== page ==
Ezra advised Olga to ‘‘practice the Mozart and Bach for a couple of days by themselves. I mean don’t play the Antheil at all, but concentrate on B[eethoven] and M[ozart], so as to EEEliminate the effects of modern music.’’
In late December, Ezra checked into the American Hospital in Neuilly with an appendicitis attack. After a discreet visit to the hospital with flowers (one of which she pressed and saved with a card from Charlot, the florist), Olga wrote: ‘‘Dolcezza mia, how happy she was to see him . . . la bonne tete . . . les mains . . . maigre, bianchi—bella soi!’’ In old age, Olga confided that the young Ezra possessed the most beautiful head, the most expressive hands she had ever seen. Her letter reveals a greater degree of intimacy: ‘‘be good and lie on your back and don’t let the pack slip off that tummy peloso.’’
Whatever Ezra’s complex motivations, soon after the new year of 1924 began he and Dorothy left Paris for Rapallo, a quiet resort on the Riviera di Levante of Italy.
* Anne Conover; Olga Rudge and Ezra Pound, Yale University Press,
New Haven & London, 2001, pp. 1-9.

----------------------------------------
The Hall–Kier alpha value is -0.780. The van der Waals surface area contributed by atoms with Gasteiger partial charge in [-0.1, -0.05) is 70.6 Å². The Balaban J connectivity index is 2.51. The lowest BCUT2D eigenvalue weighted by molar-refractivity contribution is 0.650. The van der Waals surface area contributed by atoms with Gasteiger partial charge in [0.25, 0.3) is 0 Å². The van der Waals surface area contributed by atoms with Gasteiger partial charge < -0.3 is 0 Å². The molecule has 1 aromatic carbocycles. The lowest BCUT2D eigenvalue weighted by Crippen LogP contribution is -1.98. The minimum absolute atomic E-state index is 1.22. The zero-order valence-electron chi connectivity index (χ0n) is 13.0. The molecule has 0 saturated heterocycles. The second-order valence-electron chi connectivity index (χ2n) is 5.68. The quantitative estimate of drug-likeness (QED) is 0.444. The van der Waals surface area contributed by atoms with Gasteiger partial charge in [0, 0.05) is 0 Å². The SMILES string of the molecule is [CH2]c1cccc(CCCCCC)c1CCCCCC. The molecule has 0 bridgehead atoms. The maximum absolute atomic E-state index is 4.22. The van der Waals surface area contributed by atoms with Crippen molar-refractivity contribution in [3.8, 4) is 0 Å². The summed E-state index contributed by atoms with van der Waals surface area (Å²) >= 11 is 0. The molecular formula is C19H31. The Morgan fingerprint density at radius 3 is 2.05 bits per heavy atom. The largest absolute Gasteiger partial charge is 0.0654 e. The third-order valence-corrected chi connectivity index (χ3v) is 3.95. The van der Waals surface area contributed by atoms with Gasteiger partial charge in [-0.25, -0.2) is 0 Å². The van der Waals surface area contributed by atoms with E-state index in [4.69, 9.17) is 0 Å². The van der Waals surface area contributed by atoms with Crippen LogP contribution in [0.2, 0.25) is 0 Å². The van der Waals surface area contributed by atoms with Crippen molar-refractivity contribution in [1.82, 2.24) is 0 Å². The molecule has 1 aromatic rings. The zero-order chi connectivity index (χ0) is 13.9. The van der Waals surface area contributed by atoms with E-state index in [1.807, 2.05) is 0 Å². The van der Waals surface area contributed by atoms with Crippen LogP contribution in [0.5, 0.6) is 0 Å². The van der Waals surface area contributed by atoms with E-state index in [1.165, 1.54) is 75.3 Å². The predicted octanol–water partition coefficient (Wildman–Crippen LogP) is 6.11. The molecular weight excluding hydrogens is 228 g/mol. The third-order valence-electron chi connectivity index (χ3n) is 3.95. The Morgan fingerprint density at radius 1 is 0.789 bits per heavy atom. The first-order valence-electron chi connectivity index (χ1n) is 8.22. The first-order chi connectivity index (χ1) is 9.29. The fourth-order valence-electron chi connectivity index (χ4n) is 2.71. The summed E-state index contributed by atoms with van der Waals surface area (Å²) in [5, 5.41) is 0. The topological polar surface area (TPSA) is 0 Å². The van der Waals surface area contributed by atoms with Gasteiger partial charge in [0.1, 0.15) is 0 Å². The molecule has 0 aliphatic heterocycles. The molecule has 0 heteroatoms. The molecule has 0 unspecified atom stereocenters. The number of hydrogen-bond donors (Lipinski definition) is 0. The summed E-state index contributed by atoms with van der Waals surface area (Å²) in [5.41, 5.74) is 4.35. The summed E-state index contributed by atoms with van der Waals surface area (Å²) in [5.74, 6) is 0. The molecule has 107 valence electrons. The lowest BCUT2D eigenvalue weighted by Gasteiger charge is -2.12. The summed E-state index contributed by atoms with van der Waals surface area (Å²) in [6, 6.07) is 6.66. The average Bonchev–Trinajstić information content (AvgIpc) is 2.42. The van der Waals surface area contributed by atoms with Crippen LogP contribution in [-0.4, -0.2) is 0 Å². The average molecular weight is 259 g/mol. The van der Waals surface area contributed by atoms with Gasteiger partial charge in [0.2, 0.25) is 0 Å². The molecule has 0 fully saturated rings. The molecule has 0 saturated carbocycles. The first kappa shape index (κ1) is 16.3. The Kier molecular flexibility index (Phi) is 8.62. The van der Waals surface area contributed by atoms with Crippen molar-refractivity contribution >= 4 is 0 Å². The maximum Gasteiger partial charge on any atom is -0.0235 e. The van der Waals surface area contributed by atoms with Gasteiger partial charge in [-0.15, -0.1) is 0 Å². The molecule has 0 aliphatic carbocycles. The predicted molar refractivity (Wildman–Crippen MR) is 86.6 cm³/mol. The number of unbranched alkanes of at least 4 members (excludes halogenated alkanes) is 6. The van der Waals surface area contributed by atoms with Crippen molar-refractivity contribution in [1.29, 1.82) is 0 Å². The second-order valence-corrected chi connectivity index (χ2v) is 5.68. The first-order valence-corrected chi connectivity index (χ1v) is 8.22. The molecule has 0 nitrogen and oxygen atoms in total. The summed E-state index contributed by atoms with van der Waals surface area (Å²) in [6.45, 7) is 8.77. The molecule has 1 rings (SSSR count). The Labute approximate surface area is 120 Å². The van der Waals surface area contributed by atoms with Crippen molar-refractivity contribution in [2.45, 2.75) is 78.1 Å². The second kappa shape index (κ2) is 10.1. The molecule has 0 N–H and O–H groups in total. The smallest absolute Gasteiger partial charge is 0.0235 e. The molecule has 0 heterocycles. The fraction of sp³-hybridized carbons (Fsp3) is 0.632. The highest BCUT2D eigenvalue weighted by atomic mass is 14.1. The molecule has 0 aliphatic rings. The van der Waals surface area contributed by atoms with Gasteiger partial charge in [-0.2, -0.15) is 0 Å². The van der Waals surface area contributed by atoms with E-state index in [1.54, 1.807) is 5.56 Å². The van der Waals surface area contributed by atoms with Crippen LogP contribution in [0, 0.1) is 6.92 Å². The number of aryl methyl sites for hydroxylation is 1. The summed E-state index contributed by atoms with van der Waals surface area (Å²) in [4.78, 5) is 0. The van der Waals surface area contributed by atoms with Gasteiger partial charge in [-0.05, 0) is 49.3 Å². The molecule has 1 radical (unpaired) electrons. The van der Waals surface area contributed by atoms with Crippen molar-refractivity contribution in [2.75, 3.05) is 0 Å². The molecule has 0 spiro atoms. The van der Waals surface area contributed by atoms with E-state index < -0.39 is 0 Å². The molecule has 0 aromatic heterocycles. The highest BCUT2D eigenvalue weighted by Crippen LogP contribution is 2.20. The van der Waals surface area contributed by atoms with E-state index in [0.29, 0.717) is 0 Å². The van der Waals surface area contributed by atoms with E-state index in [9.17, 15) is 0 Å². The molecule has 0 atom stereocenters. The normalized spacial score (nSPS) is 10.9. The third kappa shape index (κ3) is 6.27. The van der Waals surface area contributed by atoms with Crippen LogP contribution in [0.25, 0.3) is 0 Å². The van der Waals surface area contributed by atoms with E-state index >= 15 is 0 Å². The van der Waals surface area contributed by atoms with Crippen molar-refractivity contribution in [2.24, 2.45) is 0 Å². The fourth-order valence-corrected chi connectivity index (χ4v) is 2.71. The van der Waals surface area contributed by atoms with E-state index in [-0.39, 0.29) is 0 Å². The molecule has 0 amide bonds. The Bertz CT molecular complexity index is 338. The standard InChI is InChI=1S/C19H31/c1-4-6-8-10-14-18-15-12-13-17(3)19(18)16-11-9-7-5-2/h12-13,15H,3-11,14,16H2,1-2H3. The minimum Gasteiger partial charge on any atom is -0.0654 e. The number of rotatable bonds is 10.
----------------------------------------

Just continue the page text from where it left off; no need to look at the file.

‘‘They stayed to themselves’’: Olga Rudge, taped interview with P. D. Scott, Berkeley, Calif., 12 Oct 1985.
 ‘‘civilized man’’; ‘‘some correlation’’: Gourmont, Natural Philosophy, tr. Ezra Pound, 295.
 ‘‘Irish adrenal personality’’: Antheil, Bad Boy, 122.
 Oriental-motif jacket: (‘‘I don’t know that Ezra would have noticed me if I had not been wearing that jacket.’’) Olga Rudge, taped interview with P. D. Scott, Berkeley, Calif., 12 Oct 1985.
 ‘‘wild girl from Cincinnati’’: Secrest, Between Me and Life, 320.
 ‘‘between a chapel and a bordello’’; ‘‘folded up like damp handkerchiefs’’: Interview with Bettina Bergery, in ibid., 317.
 ‘‘Who is that?’’: Olga Rudge interview, in Ezra Pound: An American Odyssey (film), ed. Lawrence Pitkethly, 1981.
 The poet’s robustness; patriarchal attitude: Anderson, My Thirty Years’ War, 243–44.